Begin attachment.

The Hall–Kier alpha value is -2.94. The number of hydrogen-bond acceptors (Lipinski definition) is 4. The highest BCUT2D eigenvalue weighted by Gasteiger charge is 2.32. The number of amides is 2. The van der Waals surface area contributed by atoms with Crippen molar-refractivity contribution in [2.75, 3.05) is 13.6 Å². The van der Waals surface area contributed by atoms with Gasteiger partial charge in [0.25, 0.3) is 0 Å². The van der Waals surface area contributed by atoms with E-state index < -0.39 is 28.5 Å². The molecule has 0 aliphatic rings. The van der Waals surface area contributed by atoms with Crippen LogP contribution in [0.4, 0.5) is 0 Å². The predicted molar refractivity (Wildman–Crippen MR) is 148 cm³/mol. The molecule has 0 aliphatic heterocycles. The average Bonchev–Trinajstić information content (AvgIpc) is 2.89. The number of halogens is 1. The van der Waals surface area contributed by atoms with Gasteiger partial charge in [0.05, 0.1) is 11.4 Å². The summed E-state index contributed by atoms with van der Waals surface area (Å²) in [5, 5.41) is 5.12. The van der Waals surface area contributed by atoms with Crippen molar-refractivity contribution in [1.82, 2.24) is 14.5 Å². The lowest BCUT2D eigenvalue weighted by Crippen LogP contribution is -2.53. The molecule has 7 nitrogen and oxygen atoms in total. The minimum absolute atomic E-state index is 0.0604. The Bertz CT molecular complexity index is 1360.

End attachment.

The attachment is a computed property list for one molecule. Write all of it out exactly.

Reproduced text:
The Hall–Kier alpha value is -2.94. The number of hydrogen-bond acceptors (Lipinski definition) is 4. The highest BCUT2D eigenvalue weighted by Gasteiger charge is 2.32. The number of amides is 2. The van der Waals surface area contributed by atoms with Crippen molar-refractivity contribution in [2.75, 3.05) is 13.6 Å². The van der Waals surface area contributed by atoms with Gasteiger partial charge in [0.25, 0.3) is 0 Å². The van der Waals surface area contributed by atoms with E-state index < -0.39 is 28.5 Å². The molecule has 0 aliphatic rings. The van der Waals surface area contributed by atoms with Crippen LogP contribution in [0.4, 0.5) is 0 Å². The predicted molar refractivity (Wildman–Crippen MR) is 148 cm³/mol. The molecule has 0 aliphatic heterocycles. The average Bonchev–Trinajstić information content (AvgIpc) is 2.89. The number of halogens is 1. The van der Waals surface area contributed by atoms with Gasteiger partial charge in [0.05, 0.1) is 11.4 Å². The summed E-state index contributed by atoms with van der Waals surface area (Å²) in [5, 5.41) is 5.12. The van der Waals surface area contributed by atoms with Crippen molar-refractivity contribution in [1.82, 2.24) is 14.5 Å². The lowest BCUT2D eigenvalue weighted by Crippen LogP contribution is -2.53. The molecule has 7 nitrogen and oxygen atoms in total. The minimum absolute atomic E-state index is 0.0604. The Bertz CT molecular complexity index is 1360.